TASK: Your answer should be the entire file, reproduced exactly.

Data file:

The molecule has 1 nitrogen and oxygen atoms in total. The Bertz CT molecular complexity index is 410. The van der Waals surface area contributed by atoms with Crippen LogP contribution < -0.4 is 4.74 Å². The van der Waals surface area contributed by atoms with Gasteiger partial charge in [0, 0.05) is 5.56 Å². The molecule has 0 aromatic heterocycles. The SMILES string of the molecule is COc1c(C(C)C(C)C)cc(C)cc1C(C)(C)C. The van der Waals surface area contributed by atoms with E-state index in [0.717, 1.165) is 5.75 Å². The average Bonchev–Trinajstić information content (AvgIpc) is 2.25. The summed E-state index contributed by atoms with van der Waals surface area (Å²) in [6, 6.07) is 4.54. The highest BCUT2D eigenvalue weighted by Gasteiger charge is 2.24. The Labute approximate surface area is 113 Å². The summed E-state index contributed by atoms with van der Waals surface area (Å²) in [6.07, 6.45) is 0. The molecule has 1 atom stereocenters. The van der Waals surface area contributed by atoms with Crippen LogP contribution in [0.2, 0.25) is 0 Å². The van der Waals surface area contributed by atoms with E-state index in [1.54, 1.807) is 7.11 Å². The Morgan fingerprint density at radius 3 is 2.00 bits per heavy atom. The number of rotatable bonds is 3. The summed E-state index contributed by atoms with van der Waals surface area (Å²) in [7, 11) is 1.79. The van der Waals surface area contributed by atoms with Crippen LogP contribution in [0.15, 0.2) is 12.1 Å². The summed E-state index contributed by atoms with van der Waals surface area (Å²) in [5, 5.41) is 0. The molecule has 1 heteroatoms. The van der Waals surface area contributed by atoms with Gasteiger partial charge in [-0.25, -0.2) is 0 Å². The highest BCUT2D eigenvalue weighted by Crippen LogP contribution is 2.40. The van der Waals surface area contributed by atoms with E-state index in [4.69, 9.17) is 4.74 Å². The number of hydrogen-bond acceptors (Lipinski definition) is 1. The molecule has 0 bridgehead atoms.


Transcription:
The molecule has 1 nitrogen and oxygen atoms in total. The Bertz CT molecular complexity index is 410. The van der Waals surface area contributed by atoms with Crippen LogP contribution < -0.4 is 4.74 Å². The van der Waals surface area contributed by atoms with Gasteiger partial charge in [0, 0.05) is 5.56 Å². The molecule has 0 aromatic heterocycles. The SMILES string of the molecule is COc1c(C(C)C(C)C)cc(C)cc1C(C)(C)C. The van der Waals surface area contributed by atoms with E-state index in [0.717, 1.165) is 5.75 Å². The average Bonchev–Trinajstić information content (AvgIpc) is 2.25. The summed E-state index contributed by atoms with van der Waals surface area (Å²) in [6, 6.07) is 4.54. The highest BCUT2D eigenvalue weighted by Gasteiger charge is 2.24. The Labute approximate surface area is 113 Å². The summed E-state index contributed by atoms with van der Waals surface area (Å²) in [6.07, 6.45) is 0. The molecule has 1 atom stereocenters. The van der Waals surface area contributed by atoms with Crippen LogP contribution in [0.2, 0.25) is 0 Å². The van der Waals surface area contributed by atoms with E-state index in [1.54, 1.807) is 7.11 Å². The Morgan fingerprint density at radius 3 is 2.00 bits per heavy atom. The number of rotatable bonds is 3. The summed E-state index contributed by atoms with van der Waals surface area (Å²) in [7, 11) is 1.79. The van der Waals surface area contributed by atoms with Crippen LogP contribution in [0.15, 0.2) is 12.1 Å². The summed E-state index contributed by atoms with van der Waals surface area (Å²) in [5, 5.41) is 0. The molecule has 1 heteroatoms. The van der Waals surface area contributed by atoms with Gasteiger partial charge in [-0.25, -0.2) is 0 Å². The highest BCUT2D eigenvalue weighted by Crippen LogP contribution is 2.40. The van der Waals surface area contributed by atoms with E-state index in [4.69, 9.17) is 4.74 Å². The number of hydrogen-bond acceptors (Lipinski definition) is 1. The molecule has 0 bridgehead atoms.